“If you know of any addicts, go ahead and kill them yourself”. President Rodrigo Duterte thinks the solution to the drug issue is outright elimination of users and traders. That is resolve.
In his latest work, Brillante Mendoza has a different opinion on the drug issue. MA ROSA (2016) has so many different opinions that what could have been a scintillating drama on the drug menace ended as an underwhelming, undeserving Cannes finalist full of swagger but lacking in teeth.
The movie opens with enough grit and excitement to merit world class attention. From the starting blocks, Rosa Reyes is a dynamite of a titular role. She is a no-nonsense, foul-mouthed mother of four children. She is hardworking, loving and selling meth inside their mini-store in a congested Mandaluyong neighborhood. On the eve of her husband’s birthday, their store and their wares were raided.
The entrapment scene is enthralling. The result of Mendoza’s mastery of shaking cameras and the meticulous cinematography of Odyssey Flores. There is rain, mud, pestering potholes and there is the start of the worst nightmare for the Reyes family. Like KINATAY (2009), the trip to the police detention was made more terrifying by the thought of claustrophobia. Like KINATAY, police corruption is a breathing, living monster and the Reyes couple is tonight’s main course. But unlike KINATAY, the terror isn’t sustained at all.
And it’s not the actors’ fault. It is in the 2nd act set inside the detention cell that the acting marvel of Baron Geisler is rediscovered. Geisler proves that when he is stoic, he is not just the troublemaking bad boy of Philippine movies. When his stares are blank and his lip tight, he is an emissary from Hell. There is a split second close-up of Geisler lighting a cigar outside the detention cell and the camera captures a terrifying shot. Go see it for yourself. In this 2nd act, if there is one word to describe Jaclyn Jose’s delivery, the best would be ‘exact’. I heard that the Ma’ Rosa role was first offered to Vilma Santos and seeing how Rosa explains to the cop that her husband is not a drug dealer but “nag-electrician na po siya dito dati” I would be hard-pressed to imagine the hyperactive Santos doing what is required of Jaclyn – just ‘exact’. Just exact to win the Palme d’Or.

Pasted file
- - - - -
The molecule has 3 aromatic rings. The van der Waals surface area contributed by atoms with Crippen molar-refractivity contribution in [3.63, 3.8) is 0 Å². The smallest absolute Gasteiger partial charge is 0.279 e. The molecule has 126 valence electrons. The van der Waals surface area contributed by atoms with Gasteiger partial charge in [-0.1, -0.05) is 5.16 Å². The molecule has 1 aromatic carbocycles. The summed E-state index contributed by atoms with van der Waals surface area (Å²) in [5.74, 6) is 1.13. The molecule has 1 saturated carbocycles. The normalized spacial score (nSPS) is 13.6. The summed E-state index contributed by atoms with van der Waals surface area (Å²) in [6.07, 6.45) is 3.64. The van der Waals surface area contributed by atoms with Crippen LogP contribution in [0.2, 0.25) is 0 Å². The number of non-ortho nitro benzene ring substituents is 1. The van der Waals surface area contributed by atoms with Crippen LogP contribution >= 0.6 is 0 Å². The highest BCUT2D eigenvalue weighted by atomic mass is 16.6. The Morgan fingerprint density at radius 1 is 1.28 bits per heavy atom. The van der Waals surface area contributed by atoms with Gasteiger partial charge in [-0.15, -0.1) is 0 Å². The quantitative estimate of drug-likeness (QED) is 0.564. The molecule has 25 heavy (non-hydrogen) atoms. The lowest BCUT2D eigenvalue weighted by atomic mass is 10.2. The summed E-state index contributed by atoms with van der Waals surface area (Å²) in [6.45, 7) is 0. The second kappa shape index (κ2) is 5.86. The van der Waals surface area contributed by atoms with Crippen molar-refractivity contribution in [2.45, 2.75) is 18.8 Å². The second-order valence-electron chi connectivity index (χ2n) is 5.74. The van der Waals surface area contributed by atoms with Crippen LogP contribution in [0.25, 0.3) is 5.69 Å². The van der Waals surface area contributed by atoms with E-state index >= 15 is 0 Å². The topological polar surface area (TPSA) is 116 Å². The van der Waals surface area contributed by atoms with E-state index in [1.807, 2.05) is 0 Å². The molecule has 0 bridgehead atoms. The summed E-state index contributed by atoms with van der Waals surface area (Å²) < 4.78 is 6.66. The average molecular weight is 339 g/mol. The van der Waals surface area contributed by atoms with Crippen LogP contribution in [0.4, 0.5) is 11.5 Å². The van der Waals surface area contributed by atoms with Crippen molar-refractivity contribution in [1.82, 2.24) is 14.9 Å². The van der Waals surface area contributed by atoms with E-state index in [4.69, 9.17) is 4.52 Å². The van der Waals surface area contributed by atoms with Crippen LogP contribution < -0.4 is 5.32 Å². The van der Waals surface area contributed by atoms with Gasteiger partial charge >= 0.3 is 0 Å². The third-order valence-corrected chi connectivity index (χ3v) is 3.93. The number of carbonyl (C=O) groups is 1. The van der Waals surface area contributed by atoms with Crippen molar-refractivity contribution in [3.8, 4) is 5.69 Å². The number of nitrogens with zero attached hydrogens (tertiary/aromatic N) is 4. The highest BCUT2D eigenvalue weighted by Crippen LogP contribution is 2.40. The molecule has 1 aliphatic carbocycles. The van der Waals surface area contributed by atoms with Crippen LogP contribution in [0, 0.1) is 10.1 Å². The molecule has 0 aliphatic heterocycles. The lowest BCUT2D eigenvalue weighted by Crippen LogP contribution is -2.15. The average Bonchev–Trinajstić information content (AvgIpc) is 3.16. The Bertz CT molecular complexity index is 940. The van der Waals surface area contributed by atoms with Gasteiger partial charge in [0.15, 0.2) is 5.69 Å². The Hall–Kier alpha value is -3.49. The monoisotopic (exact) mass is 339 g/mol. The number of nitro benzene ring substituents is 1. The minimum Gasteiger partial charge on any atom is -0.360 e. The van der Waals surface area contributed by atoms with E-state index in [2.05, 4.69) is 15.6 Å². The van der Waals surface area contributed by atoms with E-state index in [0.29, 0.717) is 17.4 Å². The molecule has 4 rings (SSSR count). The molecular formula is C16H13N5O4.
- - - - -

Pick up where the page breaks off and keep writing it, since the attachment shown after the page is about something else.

Then comes the 3rd act. This is where all the excitement built from the first two acts gets unhinged. When the frantic search for bail money by the three children cannot feel urgent and cannot feel connected to the torture and extortion happening inside the police detention, the entire premise of horror is diminished. When Jaclyn and Baron are tucked away and the threat of doom is left to less than capable actors like Andi Eigenmann and Jomari Angeles, anxiety turns to restlessness to boredom. When there is no bumbling mom to appease her captor by wiping the police detention floor and no foul-mouthed cops to spray expletives, the weakness of an unimpressive script is exposed. Yes, raving Filipino critics, there is weakness to the film and that is the underdeveloped characters of the three children. Does it matter when the movie is about the police and the drug dealing parents? Why not when the movie’s central core is about family. And why not develop them when they will assist the film’s ascent to its climax?
During it’s Cannes screening last month, MA ROSA received lukewarm reviews and I cannot disagree with the foreign critics. As a movie dealing with illegal drug trade, it lacked the gravity needed in tackling the social menace. Shouldn’t the script have benefited from veering away from the bail process? How about adding a character severely hooked on drugs? How about murder? I am no filmmaker. I am just a viewer who believes that the greatest story ever told about the drug menace is about a Chemistry teacher who turned to selling blue meth. And like BREAKING BAD, a movie about the drug trade should leave one repulsed, terrified and traumatized.
With the film going flat at the last frames, Mendoza tried to salvaged what is left of the movie by pulling out the dependable Jaclyn Jose once again in the much talked about squid ball scene – a scene the Cannes jury used to defend their choice. (Cannes jury: did you not get the memo? You are not supposed to defend your choices. You are Cannes! For goodness sake.)
In THY WOMB (2012)’, Shaleha’s final stare speaks of pain. I can also feel her decision to be free from the traditions that shackle.
In LOLA (2009), the final chat reeks of empty-headedness. I also felt the two grandmother’s determination to live happily their poverty-ridden lives.
In MA ROSA’s final shot, the wearisome look on Rosa’s face tells of her exhaustion from all these. And even by that time, I still cannot feel Brillante Mendoza’s resolve on the drug issue.
He should have consulted Duterte.
2.5 Stars out of 5.